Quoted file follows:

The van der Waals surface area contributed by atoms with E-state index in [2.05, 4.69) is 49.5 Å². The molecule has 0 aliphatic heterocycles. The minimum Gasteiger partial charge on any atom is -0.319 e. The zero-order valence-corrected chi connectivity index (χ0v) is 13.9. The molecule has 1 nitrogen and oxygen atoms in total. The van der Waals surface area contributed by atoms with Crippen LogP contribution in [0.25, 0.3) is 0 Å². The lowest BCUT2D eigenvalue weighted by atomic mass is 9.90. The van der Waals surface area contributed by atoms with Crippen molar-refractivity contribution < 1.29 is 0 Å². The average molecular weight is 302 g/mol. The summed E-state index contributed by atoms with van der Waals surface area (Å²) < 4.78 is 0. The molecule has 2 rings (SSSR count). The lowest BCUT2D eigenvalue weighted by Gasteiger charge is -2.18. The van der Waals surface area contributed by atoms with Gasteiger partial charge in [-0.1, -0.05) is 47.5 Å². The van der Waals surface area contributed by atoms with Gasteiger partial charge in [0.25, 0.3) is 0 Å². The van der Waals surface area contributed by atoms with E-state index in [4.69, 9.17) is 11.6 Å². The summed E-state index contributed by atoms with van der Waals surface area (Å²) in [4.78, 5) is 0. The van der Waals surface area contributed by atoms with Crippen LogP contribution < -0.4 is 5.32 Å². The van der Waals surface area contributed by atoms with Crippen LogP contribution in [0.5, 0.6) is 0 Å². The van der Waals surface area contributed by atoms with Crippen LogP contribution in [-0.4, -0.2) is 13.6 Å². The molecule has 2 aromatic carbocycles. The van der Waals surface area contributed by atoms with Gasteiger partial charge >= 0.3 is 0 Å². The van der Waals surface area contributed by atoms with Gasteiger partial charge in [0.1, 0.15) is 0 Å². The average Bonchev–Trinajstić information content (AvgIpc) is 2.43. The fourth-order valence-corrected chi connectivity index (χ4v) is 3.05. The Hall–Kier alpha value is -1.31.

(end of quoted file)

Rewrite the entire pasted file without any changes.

The van der Waals surface area contributed by atoms with E-state index in [2.05, 4.69) is 49.5 Å². The molecule has 0 aliphatic heterocycles. The minimum Gasteiger partial charge on any atom is -0.319 e. The zero-order valence-corrected chi connectivity index (χ0v) is 13.9. The molecule has 1 nitrogen and oxygen atoms in total. The van der Waals surface area contributed by atoms with Crippen LogP contribution in [0.25, 0.3) is 0 Å². The lowest BCUT2D eigenvalue weighted by atomic mass is 9.90. The van der Waals surface area contributed by atoms with Crippen molar-refractivity contribution < 1.29 is 0 Å². The average molecular weight is 302 g/mol. The summed E-state index contributed by atoms with van der Waals surface area (Å²) < 4.78 is 0. The molecule has 2 rings (SSSR count). The lowest BCUT2D eigenvalue weighted by Gasteiger charge is -2.18. The van der Waals surface area contributed by atoms with Gasteiger partial charge in [-0.1, -0.05) is 47.5 Å². The van der Waals surface area contributed by atoms with Gasteiger partial charge in [0.25, 0.3) is 0 Å². The van der Waals surface area contributed by atoms with E-state index in [4.69, 9.17) is 11.6 Å². The summed E-state index contributed by atoms with van der Waals surface area (Å²) in [4.78, 5) is 0. The van der Waals surface area contributed by atoms with Crippen LogP contribution < -0.4 is 5.32 Å². The van der Waals surface area contributed by atoms with Crippen LogP contribution in [0.5, 0.6) is 0 Å². The van der Waals surface area contributed by atoms with Crippen LogP contribution in [-0.4, -0.2) is 13.6 Å². The molecule has 2 aromatic carbocycles. The van der Waals surface area contributed by atoms with Gasteiger partial charge >= 0.3 is 0 Å². The van der Waals surface area contributed by atoms with Gasteiger partial charge in [0.1, 0.15) is 0 Å². The average Bonchev–Trinajstić information content (AvgIpc) is 2.43. The fourth-order valence-corrected chi connectivity index (χ4v) is 3.05. The Hall–Kier alpha value is -1.31.